Compared with the Netherlands, Sweden has much more experience with the use of home languages in the classroom. Collaboration with Swedish partners offers the opportunity to learn from their experience.
Sweden has an inclusive outlook on education. Newcomer children are not treated as separate cases that require schooling in isolation – they are incorporated into regular education with their peers. This is because since the 1970s Swedish schools have been working under a governance climate that has a positive approach to multilingualism.
An example of this policy is that it is a legal requirement that within six weeks of arriving in Sweden children have an intake in their home language to evaluate their level of education. Also, school leaders can request municipal tutoring in the student’s home language (in the Netherlands: bilingual classroom assistants).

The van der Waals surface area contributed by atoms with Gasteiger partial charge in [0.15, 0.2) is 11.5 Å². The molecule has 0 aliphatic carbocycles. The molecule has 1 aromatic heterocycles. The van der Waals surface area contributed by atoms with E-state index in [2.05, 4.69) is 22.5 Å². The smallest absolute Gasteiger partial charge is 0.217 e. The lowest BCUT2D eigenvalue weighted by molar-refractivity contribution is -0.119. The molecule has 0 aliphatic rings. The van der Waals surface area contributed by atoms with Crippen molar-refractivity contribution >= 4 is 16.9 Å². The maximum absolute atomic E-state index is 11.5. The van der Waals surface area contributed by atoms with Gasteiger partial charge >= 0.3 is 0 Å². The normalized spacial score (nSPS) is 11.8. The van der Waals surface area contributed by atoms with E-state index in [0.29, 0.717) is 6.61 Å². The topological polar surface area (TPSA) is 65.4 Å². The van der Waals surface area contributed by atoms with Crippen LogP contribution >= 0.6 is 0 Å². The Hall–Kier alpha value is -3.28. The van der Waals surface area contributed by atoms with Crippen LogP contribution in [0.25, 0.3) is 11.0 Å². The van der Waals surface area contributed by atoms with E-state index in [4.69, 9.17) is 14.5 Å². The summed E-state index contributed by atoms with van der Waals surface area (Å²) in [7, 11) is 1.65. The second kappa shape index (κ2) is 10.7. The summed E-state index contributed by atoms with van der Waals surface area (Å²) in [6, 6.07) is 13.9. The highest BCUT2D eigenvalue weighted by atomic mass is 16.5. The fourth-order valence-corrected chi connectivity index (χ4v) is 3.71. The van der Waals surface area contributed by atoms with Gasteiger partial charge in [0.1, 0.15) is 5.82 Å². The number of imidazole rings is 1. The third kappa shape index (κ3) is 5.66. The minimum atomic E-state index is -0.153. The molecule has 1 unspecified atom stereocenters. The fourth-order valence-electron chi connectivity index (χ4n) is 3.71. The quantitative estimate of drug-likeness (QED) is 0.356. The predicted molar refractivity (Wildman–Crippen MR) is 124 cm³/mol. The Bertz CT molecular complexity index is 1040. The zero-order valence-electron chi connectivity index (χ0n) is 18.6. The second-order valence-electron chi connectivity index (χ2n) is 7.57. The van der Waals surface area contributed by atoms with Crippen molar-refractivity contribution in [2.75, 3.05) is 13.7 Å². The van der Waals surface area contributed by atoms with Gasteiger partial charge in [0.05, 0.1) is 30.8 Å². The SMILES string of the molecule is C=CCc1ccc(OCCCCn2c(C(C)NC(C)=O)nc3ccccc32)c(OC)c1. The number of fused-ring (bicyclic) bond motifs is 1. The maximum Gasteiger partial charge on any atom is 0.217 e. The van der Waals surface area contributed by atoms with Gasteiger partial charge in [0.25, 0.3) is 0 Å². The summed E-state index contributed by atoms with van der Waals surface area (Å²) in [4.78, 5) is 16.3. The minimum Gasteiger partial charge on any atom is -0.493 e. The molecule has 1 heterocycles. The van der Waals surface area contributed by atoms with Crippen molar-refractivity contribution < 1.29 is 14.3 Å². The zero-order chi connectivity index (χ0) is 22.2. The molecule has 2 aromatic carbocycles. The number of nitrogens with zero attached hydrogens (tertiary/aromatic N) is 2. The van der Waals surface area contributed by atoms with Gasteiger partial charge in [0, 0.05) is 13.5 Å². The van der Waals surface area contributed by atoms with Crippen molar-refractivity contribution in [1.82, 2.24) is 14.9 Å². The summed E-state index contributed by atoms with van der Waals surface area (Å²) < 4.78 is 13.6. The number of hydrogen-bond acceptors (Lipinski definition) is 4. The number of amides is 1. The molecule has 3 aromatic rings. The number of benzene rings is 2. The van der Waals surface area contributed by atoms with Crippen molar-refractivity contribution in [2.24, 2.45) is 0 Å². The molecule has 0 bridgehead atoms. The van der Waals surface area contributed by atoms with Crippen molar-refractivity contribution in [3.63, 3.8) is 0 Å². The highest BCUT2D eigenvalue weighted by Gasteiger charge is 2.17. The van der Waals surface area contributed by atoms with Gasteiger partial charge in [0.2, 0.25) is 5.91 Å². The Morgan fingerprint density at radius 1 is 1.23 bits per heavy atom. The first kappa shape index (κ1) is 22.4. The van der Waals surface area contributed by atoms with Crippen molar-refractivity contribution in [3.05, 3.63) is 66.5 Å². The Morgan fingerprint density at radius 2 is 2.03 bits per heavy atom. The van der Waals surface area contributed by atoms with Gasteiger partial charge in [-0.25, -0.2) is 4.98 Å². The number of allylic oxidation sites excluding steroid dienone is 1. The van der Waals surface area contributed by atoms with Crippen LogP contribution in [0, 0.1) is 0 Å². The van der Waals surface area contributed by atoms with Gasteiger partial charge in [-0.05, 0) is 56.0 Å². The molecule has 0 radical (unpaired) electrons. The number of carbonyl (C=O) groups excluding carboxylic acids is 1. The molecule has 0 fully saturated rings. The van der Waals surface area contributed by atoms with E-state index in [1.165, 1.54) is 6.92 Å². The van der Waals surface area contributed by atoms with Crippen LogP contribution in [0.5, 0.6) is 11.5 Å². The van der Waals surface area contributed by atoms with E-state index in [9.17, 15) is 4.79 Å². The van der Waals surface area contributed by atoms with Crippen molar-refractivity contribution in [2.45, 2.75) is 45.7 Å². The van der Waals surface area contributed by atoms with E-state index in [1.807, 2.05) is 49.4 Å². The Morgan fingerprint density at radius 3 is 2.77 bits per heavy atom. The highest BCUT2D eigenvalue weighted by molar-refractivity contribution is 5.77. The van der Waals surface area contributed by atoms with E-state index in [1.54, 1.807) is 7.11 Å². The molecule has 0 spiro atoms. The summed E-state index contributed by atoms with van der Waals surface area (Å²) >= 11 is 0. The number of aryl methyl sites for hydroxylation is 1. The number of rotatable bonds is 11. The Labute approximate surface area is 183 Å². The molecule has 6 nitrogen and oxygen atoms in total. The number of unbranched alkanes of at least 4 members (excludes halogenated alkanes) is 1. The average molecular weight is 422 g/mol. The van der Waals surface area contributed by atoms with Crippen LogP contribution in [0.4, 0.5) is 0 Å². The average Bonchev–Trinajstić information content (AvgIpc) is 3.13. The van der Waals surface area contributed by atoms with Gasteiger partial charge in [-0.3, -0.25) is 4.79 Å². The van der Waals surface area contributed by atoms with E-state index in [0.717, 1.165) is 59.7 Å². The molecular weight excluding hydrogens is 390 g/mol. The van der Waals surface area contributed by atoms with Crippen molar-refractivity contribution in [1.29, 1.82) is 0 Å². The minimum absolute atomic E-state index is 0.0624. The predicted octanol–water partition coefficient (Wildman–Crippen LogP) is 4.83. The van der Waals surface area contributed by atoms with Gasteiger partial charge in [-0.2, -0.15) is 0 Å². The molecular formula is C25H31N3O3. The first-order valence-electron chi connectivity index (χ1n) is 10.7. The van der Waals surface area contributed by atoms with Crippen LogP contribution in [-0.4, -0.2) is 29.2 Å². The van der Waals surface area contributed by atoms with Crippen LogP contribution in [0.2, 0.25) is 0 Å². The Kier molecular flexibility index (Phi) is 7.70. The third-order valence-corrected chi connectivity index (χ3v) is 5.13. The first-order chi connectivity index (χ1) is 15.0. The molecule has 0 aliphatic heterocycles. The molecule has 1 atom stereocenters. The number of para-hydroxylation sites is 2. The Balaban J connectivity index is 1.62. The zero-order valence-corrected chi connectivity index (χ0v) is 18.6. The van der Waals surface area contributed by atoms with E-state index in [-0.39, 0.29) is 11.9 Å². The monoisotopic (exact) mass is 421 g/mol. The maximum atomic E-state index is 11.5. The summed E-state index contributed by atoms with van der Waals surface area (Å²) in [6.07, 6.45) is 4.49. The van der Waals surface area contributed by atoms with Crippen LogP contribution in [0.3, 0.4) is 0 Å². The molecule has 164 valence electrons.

With the use of home languages in education, Sweden is utilising what the child already knows. This approach means that children often only need to ‘attach’ a Swedish word to the words (or concepts) that they already know in their home language. If a child knows what a banana and an apple are in their home language, then it becomes easier to explain what fruit is in Swedish.
Multi-STEM works together with Malmö University and Lund University to compare policies and practices regarding multilingualism and translanguaging in the Netherlands and Sweden.
For more information about the subproject ‘International’ contact Gerald van Dijk, email@example.com